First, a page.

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Unwelcome headlines fuel Jersey anti-finance dissent

By Dasha Afanasieva

JERSEY (Reuters) - Channel Island Jersey has done well from the finance sector, and many locals want to keep it that way, but some are calling for reform of the tax-haven model that feeds it at the expense of public coffers elsewhere.

With its mix of French and English streetnames, Jersey's capital, St Helier, seems an unlikely satellite to the financial hub of London, yet since the 1960s it has developed a formidable offshore banking and finance sector that now accounts for more than two fifths of the island's economy.

Its critics typically get short shrift.

"The stock phrase for anyone who complains about how things are here is 'There's a boat in the morning'," said Geoff Southern, a Socialist politician in the island's parliament who thinks it should be rebalancing the economy away from finance.

"People are scared to speak out for fear of losing their jobs," said Jersey native John Christensen, former economic advisor to the island's government and now a director of Tax Justice Network and campaigner against tax havens.

Richard Syvret, the founding director general of Jersey's financial regulator, is an unlikely fellow traveler with those who think the island has too many eggs in the finance basket.

"I do feel very much that Jersey is obsessed with money and the finance industry," he said over lunch in one of St Helier's many squares.

"I think a number of people would deny it, but ... the facts speak for themselves. We have devoted ourselves to it, and I think it's to our detriment."

Jersey, a 45-square-mile island off the coast of Normandy in France but a British Crown Dependency through a quirk of medieval history, sits outside the United Kingdom and the European Union.

As a self-governing parliamentary democracy, it runs its own tax regime, which charges no capital gains or inheritance taxes and, for most businesses, no corporation tax, either. Finance firms pay just 10 percent.

UNWELCOME HEADLINES

Jersey's government and financial regulators have fought hard over the years to dispel an image of shady offshore banking and criminal money held in secret accounts.

"Reviews from the IMF and independent academics show that we meet or far exceed regulatory standards," said Economic Development Minister Alan Maclean, sitting in Cyril Le Marquand house, a grey government building named after the politician and businessman credited with developing the finance industry in Jersey.

But Southern, from his office on Royal Square, commanded by a gold statue of George II, isn't convinced.

"It's clear that we've set up a system that facilitates tax evasion," he said.

Last week the island found itself written into unwelcome headlines after Jersey account details for more than 8,000 clients of Europe's largest bank, HSBC, were leaked to Britain's Daily Telegraph.

The newspaper said known criminals were among the account holders, while British tax authority HMRC is checking the list against its own records to root out tax dodgers.

ETHICS OF TAX AVOIDANCE

The fact that the island's industry can thrive off money moved offshore at the expense of public budgets in places like Britain makes Southern, who was born in England, uncomfortable.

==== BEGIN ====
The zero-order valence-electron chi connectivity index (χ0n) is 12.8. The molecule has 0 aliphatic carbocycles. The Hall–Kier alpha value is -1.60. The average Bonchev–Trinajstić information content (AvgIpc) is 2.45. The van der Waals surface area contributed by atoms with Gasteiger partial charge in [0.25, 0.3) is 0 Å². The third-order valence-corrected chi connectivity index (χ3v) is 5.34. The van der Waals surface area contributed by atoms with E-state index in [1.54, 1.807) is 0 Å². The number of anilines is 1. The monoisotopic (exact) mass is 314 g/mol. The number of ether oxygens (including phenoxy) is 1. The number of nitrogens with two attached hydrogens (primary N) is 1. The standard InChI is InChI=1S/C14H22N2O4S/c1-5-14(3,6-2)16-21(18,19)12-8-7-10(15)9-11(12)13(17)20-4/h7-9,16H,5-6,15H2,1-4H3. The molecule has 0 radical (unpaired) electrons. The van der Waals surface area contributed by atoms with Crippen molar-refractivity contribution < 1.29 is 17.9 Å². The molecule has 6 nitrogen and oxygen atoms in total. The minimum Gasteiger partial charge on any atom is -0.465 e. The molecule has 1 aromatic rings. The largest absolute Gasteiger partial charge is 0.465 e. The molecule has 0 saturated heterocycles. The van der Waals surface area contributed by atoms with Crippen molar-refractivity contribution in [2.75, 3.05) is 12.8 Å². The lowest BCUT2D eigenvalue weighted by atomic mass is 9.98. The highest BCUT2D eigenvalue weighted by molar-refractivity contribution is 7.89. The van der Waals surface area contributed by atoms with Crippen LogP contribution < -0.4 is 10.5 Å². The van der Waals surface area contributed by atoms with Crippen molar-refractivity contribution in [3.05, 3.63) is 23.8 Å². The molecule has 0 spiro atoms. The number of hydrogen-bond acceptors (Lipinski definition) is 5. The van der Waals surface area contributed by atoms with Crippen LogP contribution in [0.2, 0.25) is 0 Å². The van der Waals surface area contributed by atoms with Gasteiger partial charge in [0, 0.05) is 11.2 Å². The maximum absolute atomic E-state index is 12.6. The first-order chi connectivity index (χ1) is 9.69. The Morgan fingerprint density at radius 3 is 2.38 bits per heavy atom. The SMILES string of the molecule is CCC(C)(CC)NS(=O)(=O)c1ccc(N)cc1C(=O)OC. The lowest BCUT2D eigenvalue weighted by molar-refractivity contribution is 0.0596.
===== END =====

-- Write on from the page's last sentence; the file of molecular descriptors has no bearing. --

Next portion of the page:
"Whenever I hear that GVA (the main measure of economic output on the island) has gone up, I think, 'That's three hospitals not built in Britain, because that's tax revenue the UK Treasury misses out on'," he said.

Others fear the island would struggle if it were thrust back on older sources of income - Jersey Royal potatoes and bucket-and-spade holidaymakers.

"If Jersey had to rely on its traditional industries - agriculture, tourism ... it wouldn't be the vibrant place it is today," said Robert Perchard, who runs a 300-cow dairy farm and is a director of the island's largest potato grower.

His 80-year-old mother Anne, who has lived on 55 acres of farmland in the northwest of the island since 1957, thinks the island will find new ways to make ends meet.

"The Jerseyman has always been resourceful - and entrepreneurial," she said.

Margaret Thompson, a Scot who sells mansions to some of Jersey's wealthiest arrivals, has clung on to her Glaswegian accent after 33 years on the island, and wants to cling on to the status quo, too.

"People are happy with the way things are here," she said.

She believes families come to Jersey for a better lifestyle, not just the lower taxes.

Her views, like those of the Perchards, could well be tested in the coming years.

The European Union is exploring new tax structures that will remove the opportunity for companies to funnel profits through tax havens, while the opportunities for tax evasion by individuals are also narrowing.

Jersey is party to a few dozen information-exchange deals that allow the relevant countries to get evidence on tax evasion once they strongly suspect wrongdoing.

Fair tax campaigner Christensen believes Jersey will have to sign up to an automatic exchange of information that would lay bare the tax affairs of those banking in Jersey.

"If they don't sign up, the U.S. will come down on them like a ton of bricks," he said, "and then Europe will demand the same."

"Jersey is going to have to rethink its strategy."

($1 = 0.6310 British pounds)

(Reporting By Dasha Afanasieva; Editing by Will Waterman)

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